Appreciate that cold reading involves the crafting of stories. The oracle supplies the clues, but the reader must construct a compelling narrative: a good cold reader is a good storyteller. Some will certainly have a greater innate talent for all this than others, but anyone with a sincere interest in people, and a desire to help them (even if that help is simply a diverting entertainment), can become an effective reader.
. Dynamite Mentalism. Chicago: Magic, Inc., 1979. A one-man question-answering act based entirely on cold reading (i.e., using no props, gimmicks, written questions, etc.). Successful acts have been performed based solely on this methodology.
Cain, Ron. The Secret to Reading Cards and Clients. Albuquerque: Flora & Co., 1991. A method for integrating aspects of astrology, palmistry, numerology, and colours in cold readings, including scripts and a complete sample reading, transcribed from an actual session.
Crouter, Fred L. Inner Secrets of Cold Reading Experts. 2000. Twenty-seven pages of cold reading ideas, including body type analysis, colour reference, and a system of combining an alphabetic key word with body type characterization reading.
Henderson, Brad. The Dance. Austin, TX: Henderson Productions, 2003. A modern classic, this slim, limited (1000 copies) edition, hardcover volume is arguably the best description of the art (as opposed to craft) of cold reading written to date. This book will make you a better reader. (A softcover reprint appeared in December 2007.) A must read.
Hester, Rose & Walt Hudson. Psychic Character Analysis: The Technique of Cold Reading Updated. Baltimore, MD: Magic Media Ltd., 1977. A slim, introductory book on cold reading, based on the use of a stock reading, augmented with observations on observation, body language, and presentation.
Knepper, Kenton & J. Tank. Completely Cold. Phoenix: Wonder Wizards, 1998. There have been mixed reviews of this slim monograph on an unconventional approach to cold reading, extolling the use of language structure to give the impression of psychic skills. It could certainly be useful to know if (as the title suggests) you have no information on which to base a traditional cold reading.
Korem, Dan. Powers: Testing the Psychic & Supernatural. Downers Grove, IL: InterVarsity Press, 1988. Korem, an investigative journalist and magician (who also believes in the supernatural), learned how to do effective cold readings, and reveals his methods in this book.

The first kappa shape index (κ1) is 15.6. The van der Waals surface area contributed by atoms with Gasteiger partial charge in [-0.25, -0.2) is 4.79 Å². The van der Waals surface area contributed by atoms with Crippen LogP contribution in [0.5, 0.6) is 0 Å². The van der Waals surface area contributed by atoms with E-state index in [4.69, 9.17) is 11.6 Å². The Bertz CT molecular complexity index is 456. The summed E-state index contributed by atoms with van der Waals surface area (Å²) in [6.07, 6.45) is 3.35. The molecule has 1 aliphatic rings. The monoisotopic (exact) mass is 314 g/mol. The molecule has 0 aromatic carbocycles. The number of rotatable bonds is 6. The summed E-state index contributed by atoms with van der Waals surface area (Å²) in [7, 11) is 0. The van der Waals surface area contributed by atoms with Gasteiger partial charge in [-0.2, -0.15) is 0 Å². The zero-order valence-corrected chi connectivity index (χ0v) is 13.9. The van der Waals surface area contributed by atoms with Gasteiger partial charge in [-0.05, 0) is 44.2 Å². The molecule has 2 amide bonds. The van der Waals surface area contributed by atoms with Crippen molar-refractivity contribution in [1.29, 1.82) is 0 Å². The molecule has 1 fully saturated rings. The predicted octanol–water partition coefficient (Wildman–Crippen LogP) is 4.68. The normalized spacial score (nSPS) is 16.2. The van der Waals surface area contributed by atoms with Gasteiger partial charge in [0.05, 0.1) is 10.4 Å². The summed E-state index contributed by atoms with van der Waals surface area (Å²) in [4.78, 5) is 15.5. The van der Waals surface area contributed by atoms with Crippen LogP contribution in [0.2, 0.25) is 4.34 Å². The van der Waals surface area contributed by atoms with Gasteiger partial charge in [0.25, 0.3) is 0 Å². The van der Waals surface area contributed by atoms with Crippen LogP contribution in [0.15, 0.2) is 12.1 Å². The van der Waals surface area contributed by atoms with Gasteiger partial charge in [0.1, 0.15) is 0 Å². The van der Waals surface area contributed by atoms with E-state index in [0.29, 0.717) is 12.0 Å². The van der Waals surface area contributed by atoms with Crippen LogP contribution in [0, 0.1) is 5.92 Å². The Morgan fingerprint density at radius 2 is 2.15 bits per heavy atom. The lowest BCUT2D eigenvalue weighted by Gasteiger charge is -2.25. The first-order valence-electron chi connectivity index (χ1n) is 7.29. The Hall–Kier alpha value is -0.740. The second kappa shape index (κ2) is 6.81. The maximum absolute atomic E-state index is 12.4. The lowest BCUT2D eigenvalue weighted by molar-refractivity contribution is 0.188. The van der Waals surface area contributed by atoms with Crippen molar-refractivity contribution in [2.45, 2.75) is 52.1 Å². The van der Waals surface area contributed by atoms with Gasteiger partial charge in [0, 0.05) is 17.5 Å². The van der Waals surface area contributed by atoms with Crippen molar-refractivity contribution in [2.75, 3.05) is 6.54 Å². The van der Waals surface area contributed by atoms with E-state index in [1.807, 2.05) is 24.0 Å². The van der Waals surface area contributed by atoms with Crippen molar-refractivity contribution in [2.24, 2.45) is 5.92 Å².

Lewis, Mark. Streetwise Tarot. Toronto, Canada: Mark Lewis Entertainment, 2020. Although this book teaches a practical method for learning tarot meanings, its real value lies in the fact that Mr. Lewis has been a full-time professional palm and tarot reader for well over three decades, making this a helpful treatise on the life (business, money, ethics, etc.) of a cold reader. Recommended.
Lyon, Sheila & Mark Sherman. The Book of Roving. Seattle: privately published, 2003. Group-oriented approaches to cold reading, particularly applicable to situations where one is expected to give readings to large audiences.
Moore, Julian. The James Bond Cold Reading. Portchester, UK: The Cold Reading Company, 2007. This e-book, which comes with a print-it-yourself set of 24 flashcards, proposes a narrative-based way to learn twelve classic cold reading statements. Although the book evolved from a set of stock reading lines, it encourages a departure from this literal approach, and offers a useful mnemonic tool that associates the concepts with the fictional James Bond character.
Nielsen, Gene et al. Questions & Answers. Albuquerque: Flora & Company, 1988. This set of two audio cassette tapes covers Q&A, which of course is closely coupled to cold reading. On the second tape, Gene gives details on non-directive counseling techniques, a way to answer questions without actually answering them.
. Discover the Secrets of Cold Reading. St. Charles, IL: Hypnosis Secrets, 2004. A two-volume (each sold separately) audio CD course in cold reading, by a skilled hypnotist and NLP practitioner.
Rowland, Ian. The Full Facts Book of Cold Reading. 7th edition. London: Ian Rowland Limited, 2019. This comprehensive, near-encyclopedic text is the most thorough exposition of the "science" of cold reading published to date. A must read.
Saville, Thomas K. & Herb Dewey. The Tarot as a Counseling Tool. Denver: privately published, 1994. An excellent treatise on the use of cold reading in a counseling context, using Tarot as the oracle.
Stagnaro, Angelo. Something from Nothing. Lalling, Germany: Zauberhandlung Manipulix, 2004. This book proffers a curious admixture, consisting of a basic introduction to cold reading (viewed from the perspective that, to quote the author, "Most people are gullible.") plus a variety of mentalism effects that are not particularly related to same. Originally published in German.
Thomas, Alexander. Initiations: A Viewpoint on the Art of Cold Reading. Albuquerque: Flora & Co, 1989. Book and accompanying audio cassette tape of two actual readings, from a successful full-time professional cold reader.